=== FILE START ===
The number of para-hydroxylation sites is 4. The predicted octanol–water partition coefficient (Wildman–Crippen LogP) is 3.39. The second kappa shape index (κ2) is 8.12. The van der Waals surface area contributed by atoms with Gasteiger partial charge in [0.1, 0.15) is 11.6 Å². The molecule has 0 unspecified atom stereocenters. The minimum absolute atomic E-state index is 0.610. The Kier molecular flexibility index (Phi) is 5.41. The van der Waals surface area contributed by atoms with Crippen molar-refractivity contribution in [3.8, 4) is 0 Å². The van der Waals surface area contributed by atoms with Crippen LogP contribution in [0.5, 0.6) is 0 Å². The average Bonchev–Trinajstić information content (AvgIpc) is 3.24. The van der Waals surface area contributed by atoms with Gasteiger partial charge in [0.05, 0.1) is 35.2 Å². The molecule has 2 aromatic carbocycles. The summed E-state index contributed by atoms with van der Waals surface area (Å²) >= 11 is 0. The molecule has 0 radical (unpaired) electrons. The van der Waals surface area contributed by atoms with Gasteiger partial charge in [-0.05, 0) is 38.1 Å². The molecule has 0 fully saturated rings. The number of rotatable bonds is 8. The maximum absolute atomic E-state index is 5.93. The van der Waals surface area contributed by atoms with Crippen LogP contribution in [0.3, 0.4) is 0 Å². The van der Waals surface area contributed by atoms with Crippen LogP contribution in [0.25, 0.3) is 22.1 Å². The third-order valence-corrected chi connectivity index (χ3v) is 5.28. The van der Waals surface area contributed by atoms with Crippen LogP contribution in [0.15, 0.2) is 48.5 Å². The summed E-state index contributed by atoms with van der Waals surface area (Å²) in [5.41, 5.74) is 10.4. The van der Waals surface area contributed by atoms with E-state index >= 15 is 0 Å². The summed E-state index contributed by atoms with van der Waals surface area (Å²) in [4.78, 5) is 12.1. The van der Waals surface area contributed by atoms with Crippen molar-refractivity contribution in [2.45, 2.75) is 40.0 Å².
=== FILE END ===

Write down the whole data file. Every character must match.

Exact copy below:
The number of para-hydroxylation sites is 4. The predicted octanol–water partition coefficient (Wildman–Crippen LogP) is 3.39. The second kappa shape index (κ2) is 8.12. The van der Waals surface area contributed by atoms with Gasteiger partial charge in [0.1, 0.15) is 11.6 Å². The molecule has 0 unspecified atom stereocenters. The minimum absolute atomic E-state index is 0.610. The Kier molecular flexibility index (Phi) is 5.41. The van der Waals surface area contributed by atoms with Crippen molar-refractivity contribution in [3.8, 4) is 0 Å². The van der Waals surface area contributed by atoms with Crippen LogP contribution in [0.5, 0.6) is 0 Å². The average Bonchev–Trinajstić information content (AvgIpc) is 3.24. The van der Waals surface area contributed by atoms with Gasteiger partial charge in [0.05, 0.1) is 35.2 Å². The molecule has 2 aromatic carbocycles. The summed E-state index contributed by atoms with van der Waals surface area (Å²) >= 11 is 0. The molecule has 0 radical (unpaired) electrons. The van der Waals surface area contributed by atoms with Gasteiger partial charge in [-0.05, 0) is 38.1 Å². The molecule has 0 fully saturated rings. The number of rotatable bonds is 8. The maximum absolute atomic E-state index is 5.93. The van der Waals surface area contributed by atoms with Crippen LogP contribution in [0.3, 0.4) is 0 Å². The van der Waals surface area contributed by atoms with Crippen LogP contribution in [0.25, 0.3) is 22.1 Å². The third-order valence-corrected chi connectivity index (χ3v) is 5.28. The van der Waals surface area contributed by atoms with Crippen LogP contribution in [0.15, 0.2) is 48.5 Å². The summed E-state index contributed by atoms with van der Waals surface area (Å²) in [5.41, 5.74) is 10.4. The van der Waals surface area contributed by atoms with E-state index >= 15 is 0 Å². The summed E-state index contributed by atoms with van der Waals surface area (Å²) in [4.78, 5) is 12.1. The van der Waals surface area contributed by atoms with Crippen molar-refractivity contribution in [2.45, 2.75) is 40.0 Å².